Suspecting her employer is a man of hidden depths and sympathies, Stella cautiously appeals to him on behalf of those in the camp. Aric's compassion gives her hope, and she finds herself battling a growing attraction for this man she knows she should despise as an enemy.

Stella pours herself into her efforts to keep even some of the camp's prisoners safe, but she risks the revelation of her true identity with every attempt. When her bravery brings her to the point of the ultimate sacrifice, she has only her faith to lean upon. Perhaps God has placed her there for such a time as this, but how can she save her people when she is unable to save herself?

For Such a Time by Kate Breslin is a powerful re-telling of the story of Esther set during World War II. I loved how Kate Breslin took the story of Esther and crafted a moving story of redemption, salvation, and love even during the terrible times of the concentration camps and the atrocities committed against the Jews. Each chapter starts with a verse or two from Esther that corresponds in some way to the events that occur in that chapter. The story is not merely the story of Esther moved to a new time period; this is a novel that perfectly fits the WWII time period and which incorporates some of the main aspects of the story into its plot. For Such a Time includes poignant descriptions of the horrors of the German concentration camps, how the Nazis tricked Jews into the camps, how they forced the Jewish elders to choose which of their people they would send to the gas chambers of Auschwitz, and other heart-wrenching actions that occurred. While there is terrible heartache and sadness in this novel, there is still a bright hope of salvation that resides within the people as they believe Hadassah (Stella) will save them. What they, Stella, and even Aric discover is that salvation comes with trusting and believing in God and not a person can do alone. I liked how Stella began to read the Bible, even the New Testament, and then how she discovered the truth of love, forgiveness, and faith in God.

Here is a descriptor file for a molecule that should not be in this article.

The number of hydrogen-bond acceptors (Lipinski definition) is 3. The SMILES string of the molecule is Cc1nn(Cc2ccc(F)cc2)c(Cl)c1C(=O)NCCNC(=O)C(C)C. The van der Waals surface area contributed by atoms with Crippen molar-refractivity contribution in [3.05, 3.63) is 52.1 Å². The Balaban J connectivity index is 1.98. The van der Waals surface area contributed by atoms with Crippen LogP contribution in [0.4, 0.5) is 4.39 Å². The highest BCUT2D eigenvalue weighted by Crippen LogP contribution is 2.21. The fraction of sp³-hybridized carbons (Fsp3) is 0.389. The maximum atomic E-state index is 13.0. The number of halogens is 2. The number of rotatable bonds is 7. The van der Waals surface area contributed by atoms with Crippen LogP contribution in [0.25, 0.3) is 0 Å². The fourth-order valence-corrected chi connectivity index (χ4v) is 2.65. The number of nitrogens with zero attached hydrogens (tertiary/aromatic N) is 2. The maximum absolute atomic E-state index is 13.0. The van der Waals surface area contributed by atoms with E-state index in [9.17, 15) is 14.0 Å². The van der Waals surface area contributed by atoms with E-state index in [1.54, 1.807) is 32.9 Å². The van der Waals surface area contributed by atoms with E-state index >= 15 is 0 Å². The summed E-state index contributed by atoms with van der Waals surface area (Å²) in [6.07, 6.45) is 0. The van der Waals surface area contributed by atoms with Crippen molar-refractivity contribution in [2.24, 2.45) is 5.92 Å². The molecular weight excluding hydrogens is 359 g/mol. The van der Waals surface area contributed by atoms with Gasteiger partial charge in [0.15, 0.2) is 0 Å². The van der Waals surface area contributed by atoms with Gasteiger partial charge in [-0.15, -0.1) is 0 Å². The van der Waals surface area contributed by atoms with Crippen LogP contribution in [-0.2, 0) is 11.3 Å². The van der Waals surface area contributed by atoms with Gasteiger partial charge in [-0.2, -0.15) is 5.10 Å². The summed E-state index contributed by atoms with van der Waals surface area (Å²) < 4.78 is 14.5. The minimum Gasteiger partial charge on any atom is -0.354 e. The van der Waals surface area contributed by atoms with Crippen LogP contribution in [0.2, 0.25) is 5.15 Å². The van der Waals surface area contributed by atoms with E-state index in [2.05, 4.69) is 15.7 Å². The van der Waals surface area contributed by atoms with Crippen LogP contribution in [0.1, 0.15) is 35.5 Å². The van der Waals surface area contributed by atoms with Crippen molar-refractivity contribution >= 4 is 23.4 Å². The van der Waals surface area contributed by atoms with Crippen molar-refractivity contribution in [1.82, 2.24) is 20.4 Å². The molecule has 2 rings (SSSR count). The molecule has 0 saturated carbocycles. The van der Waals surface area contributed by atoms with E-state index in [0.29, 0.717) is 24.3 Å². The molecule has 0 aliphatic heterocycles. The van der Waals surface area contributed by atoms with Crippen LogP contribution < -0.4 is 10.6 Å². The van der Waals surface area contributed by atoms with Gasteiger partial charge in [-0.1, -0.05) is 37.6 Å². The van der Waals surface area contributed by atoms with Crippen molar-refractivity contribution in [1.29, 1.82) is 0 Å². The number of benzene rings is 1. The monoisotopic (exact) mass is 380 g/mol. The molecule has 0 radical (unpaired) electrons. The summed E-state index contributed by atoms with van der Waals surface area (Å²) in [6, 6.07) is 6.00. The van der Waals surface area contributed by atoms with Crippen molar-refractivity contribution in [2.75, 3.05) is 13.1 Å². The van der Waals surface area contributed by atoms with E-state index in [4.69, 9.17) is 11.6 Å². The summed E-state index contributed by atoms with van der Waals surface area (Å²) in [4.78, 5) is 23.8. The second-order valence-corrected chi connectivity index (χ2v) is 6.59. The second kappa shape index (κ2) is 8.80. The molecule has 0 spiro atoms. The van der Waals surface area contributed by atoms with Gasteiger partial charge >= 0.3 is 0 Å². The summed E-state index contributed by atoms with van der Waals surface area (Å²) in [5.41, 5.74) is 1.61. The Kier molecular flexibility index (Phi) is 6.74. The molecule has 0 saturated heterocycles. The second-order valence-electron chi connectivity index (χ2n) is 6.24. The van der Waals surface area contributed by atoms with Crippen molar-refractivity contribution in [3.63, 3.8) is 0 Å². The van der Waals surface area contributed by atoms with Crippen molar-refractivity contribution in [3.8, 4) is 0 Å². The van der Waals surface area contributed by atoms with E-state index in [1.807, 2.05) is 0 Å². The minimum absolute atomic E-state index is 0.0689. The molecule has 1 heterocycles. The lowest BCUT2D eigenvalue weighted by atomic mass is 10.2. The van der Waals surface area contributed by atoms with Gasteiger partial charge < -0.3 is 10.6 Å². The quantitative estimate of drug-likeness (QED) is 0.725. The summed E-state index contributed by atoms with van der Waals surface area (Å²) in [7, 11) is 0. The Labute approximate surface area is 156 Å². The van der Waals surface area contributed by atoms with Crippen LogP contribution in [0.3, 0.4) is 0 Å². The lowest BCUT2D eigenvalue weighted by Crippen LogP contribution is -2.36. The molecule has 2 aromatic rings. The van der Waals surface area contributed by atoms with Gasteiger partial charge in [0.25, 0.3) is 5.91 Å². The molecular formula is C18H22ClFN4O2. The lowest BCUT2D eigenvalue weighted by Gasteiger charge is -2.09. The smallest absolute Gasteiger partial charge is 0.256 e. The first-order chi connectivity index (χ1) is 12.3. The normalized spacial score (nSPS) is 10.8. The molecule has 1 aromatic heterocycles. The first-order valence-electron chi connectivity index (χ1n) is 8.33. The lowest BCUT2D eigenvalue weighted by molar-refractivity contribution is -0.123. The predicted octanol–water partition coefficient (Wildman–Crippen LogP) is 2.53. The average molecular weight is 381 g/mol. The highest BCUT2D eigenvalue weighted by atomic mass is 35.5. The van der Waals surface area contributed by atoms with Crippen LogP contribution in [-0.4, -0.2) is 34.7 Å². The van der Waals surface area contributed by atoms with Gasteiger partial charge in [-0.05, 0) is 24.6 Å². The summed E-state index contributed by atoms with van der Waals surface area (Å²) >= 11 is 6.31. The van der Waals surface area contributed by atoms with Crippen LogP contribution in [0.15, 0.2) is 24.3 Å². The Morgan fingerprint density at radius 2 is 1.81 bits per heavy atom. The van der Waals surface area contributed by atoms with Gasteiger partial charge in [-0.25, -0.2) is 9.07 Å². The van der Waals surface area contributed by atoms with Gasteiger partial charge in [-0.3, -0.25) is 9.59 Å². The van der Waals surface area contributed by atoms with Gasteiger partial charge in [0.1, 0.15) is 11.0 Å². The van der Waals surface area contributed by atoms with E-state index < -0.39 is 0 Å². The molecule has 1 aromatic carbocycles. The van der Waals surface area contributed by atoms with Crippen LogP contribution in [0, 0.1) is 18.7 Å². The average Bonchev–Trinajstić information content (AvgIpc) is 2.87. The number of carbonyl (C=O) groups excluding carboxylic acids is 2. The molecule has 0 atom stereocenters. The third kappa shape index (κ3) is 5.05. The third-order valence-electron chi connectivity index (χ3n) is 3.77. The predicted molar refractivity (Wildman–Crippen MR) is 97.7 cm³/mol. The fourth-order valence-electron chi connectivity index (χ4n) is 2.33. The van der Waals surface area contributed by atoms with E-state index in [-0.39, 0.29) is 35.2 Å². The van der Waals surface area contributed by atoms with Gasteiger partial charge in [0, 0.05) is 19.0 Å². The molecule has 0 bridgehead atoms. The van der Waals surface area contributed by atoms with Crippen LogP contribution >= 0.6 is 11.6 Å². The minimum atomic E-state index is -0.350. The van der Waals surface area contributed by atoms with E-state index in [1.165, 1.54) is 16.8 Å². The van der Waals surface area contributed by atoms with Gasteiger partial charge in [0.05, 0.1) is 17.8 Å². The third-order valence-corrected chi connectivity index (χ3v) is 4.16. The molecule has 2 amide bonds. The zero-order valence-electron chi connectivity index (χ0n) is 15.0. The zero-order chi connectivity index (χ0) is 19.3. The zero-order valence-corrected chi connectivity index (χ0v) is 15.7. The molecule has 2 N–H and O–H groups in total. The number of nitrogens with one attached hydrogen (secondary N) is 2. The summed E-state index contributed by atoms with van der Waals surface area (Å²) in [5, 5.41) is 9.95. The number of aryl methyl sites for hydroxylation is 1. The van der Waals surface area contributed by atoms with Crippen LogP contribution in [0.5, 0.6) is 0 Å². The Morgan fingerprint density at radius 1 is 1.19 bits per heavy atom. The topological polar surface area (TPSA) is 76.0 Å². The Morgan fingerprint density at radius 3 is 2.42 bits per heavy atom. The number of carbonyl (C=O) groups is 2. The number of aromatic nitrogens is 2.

The characters of For Such a Time were heartwarming and moving. I loved the interactions between Aric and Stella as they learned more about each other and about themselves. Both had their faults, but both were able to move past those as they began to love and to trust one another and God again. Aric was probably my favorite character because even with the brokenness he had experienced and the atmosphere of animosity towards Jews in which he lived, he still was able to show compassion and love towards Stella and others. I also loved Morty, Stella's aunt, his friend, and the small boy Joseph who had suffered so much. They all added so much depth to the story and made it even more realistic. Even the evil Hermann and the other Nazis contributed to the plot twists and complexity of the story. However, my favorite part was probably the ending when the unexpected happened, and I could finally relax from the gripping storyline. Overall, I found this novel to be a compelling and powerful story, and I would highly recommend For Such a Time to any reader who enjoys historical fiction that combines facts with romance, Biblical truths, and mystery.